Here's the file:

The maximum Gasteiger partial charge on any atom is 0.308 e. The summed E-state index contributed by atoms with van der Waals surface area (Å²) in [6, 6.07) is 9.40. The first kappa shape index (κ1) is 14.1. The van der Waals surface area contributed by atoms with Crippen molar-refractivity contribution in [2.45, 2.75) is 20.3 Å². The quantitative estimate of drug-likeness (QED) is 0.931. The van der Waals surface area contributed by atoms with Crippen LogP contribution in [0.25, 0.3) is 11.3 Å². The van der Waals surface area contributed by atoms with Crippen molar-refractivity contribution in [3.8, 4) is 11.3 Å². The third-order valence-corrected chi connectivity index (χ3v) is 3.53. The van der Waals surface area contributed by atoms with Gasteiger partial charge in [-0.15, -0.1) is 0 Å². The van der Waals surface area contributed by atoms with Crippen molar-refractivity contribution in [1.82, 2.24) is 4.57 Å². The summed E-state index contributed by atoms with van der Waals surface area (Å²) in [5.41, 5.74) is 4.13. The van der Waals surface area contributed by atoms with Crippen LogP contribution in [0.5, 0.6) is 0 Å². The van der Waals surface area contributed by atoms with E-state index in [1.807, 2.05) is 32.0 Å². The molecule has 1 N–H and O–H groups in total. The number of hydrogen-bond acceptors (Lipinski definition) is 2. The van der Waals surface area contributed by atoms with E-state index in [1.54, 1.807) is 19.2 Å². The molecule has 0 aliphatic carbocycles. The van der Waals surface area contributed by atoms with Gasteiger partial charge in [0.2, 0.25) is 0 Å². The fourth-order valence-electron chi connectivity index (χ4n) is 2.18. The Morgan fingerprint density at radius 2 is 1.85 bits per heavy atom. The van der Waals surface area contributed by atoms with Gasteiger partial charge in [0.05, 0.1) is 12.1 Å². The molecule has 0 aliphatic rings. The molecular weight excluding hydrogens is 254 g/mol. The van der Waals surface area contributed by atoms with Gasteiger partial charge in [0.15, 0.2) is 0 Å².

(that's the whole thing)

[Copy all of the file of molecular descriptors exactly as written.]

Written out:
The maximum Gasteiger partial charge on any atom is 0.308 e. The summed E-state index contributed by atoms with van der Waals surface area (Å²) in [6, 6.07) is 9.40. The first kappa shape index (κ1) is 14.1. The van der Waals surface area contributed by atoms with Crippen molar-refractivity contribution in [2.45, 2.75) is 20.3 Å². The quantitative estimate of drug-likeness (QED) is 0.931. The van der Waals surface area contributed by atoms with Crippen LogP contribution in [0.25, 0.3) is 11.3 Å². The van der Waals surface area contributed by atoms with Crippen molar-refractivity contribution in [3.8, 4) is 11.3 Å². The third-order valence-corrected chi connectivity index (χ3v) is 3.53. The van der Waals surface area contributed by atoms with Gasteiger partial charge in [-0.15, -0.1) is 0 Å². The van der Waals surface area contributed by atoms with Crippen molar-refractivity contribution in [1.82, 2.24) is 4.57 Å². The summed E-state index contributed by atoms with van der Waals surface area (Å²) in [5.41, 5.74) is 4.13. The van der Waals surface area contributed by atoms with Crippen LogP contribution in [0.5, 0.6) is 0 Å². The van der Waals surface area contributed by atoms with E-state index in [1.807, 2.05) is 32.0 Å². The molecule has 1 N–H and O–H groups in total. The number of hydrogen-bond acceptors (Lipinski definition) is 2. The van der Waals surface area contributed by atoms with E-state index in [1.54, 1.807) is 19.2 Å². The molecule has 0 aliphatic carbocycles. The van der Waals surface area contributed by atoms with Gasteiger partial charge in [0.2, 0.25) is 0 Å². The fourth-order valence-electron chi connectivity index (χ4n) is 2.18. The Morgan fingerprint density at radius 2 is 1.85 bits per heavy atom. The van der Waals surface area contributed by atoms with Gasteiger partial charge in [0.05, 0.1) is 12.1 Å². The molecule has 0 aliphatic rings. The molecular weight excluding hydrogens is 254 g/mol. The van der Waals surface area contributed by atoms with Gasteiger partial charge in [0.15, 0.2) is 0 Å².